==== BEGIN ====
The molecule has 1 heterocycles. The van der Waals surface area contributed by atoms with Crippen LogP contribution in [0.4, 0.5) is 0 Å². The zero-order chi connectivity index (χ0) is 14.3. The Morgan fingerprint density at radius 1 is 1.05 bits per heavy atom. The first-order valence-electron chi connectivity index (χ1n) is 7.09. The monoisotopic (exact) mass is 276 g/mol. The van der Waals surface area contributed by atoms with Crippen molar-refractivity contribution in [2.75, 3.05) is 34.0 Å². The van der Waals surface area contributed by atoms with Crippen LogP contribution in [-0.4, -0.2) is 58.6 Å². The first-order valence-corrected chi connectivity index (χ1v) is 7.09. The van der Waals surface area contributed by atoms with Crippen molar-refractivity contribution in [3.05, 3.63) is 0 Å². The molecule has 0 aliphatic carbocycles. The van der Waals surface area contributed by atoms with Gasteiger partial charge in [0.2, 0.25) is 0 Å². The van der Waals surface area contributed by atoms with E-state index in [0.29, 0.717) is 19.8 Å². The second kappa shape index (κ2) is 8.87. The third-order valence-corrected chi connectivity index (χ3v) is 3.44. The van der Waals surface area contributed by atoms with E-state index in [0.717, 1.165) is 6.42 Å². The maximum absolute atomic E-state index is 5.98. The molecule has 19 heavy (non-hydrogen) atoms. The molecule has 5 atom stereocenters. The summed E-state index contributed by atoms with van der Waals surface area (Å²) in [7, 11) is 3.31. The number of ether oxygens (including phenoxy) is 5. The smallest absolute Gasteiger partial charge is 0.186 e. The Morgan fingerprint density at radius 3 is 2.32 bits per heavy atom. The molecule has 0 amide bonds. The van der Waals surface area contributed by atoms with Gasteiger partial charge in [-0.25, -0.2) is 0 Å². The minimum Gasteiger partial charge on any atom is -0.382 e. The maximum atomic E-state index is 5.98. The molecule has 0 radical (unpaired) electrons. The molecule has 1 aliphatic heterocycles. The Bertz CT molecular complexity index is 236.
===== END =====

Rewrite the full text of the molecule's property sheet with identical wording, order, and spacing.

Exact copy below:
The molecule has 1 heterocycles. The van der Waals surface area contributed by atoms with Crippen LogP contribution in [0.4, 0.5) is 0 Å². The zero-order chi connectivity index (χ0) is 14.3. The Morgan fingerprint density at radius 1 is 1.05 bits per heavy atom. The first-order valence-electron chi connectivity index (χ1n) is 7.09. The monoisotopic (exact) mass is 276 g/mol. The van der Waals surface area contributed by atoms with Crippen molar-refractivity contribution in [2.75, 3.05) is 34.0 Å². The van der Waals surface area contributed by atoms with Crippen LogP contribution in [-0.4, -0.2) is 58.6 Å². The first-order valence-corrected chi connectivity index (χ1v) is 7.09. The van der Waals surface area contributed by atoms with Crippen molar-refractivity contribution in [3.05, 3.63) is 0 Å². The molecule has 0 aliphatic carbocycles. The van der Waals surface area contributed by atoms with Gasteiger partial charge in [0.2, 0.25) is 0 Å². The van der Waals surface area contributed by atoms with E-state index in [0.29, 0.717) is 19.8 Å². The second kappa shape index (κ2) is 8.87. The third-order valence-corrected chi connectivity index (χ3v) is 3.44. The van der Waals surface area contributed by atoms with E-state index in [0.717, 1.165) is 6.42 Å². The maximum absolute atomic E-state index is 5.98. The molecule has 19 heavy (non-hydrogen) atoms. The molecule has 5 atom stereocenters. The summed E-state index contributed by atoms with van der Waals surface area (Å²) in [7, 11) is 3.31. The number of ether oxygens (including phenoxy) is 5. The smallest absolute Gasteiger partial charge is 0.186 e. The Morgan fingerprint density at radius 3 is 2.32 bits per heavy atom. The molecule has 0 amide bonds. The van der Waals surface area contributed by atoms with Gasteiger partial charge in [-0.25, -0.2) is 0 Å². The minimum Gasteiger partial charge on any atom is -0.382 e. The maximum atomic E-state index is 5.98. The molecule has 0 radical (unpaired) electrons. The molecule has 1 aliphatic heterocycles. The Bertz CT molecular complexity index is 236.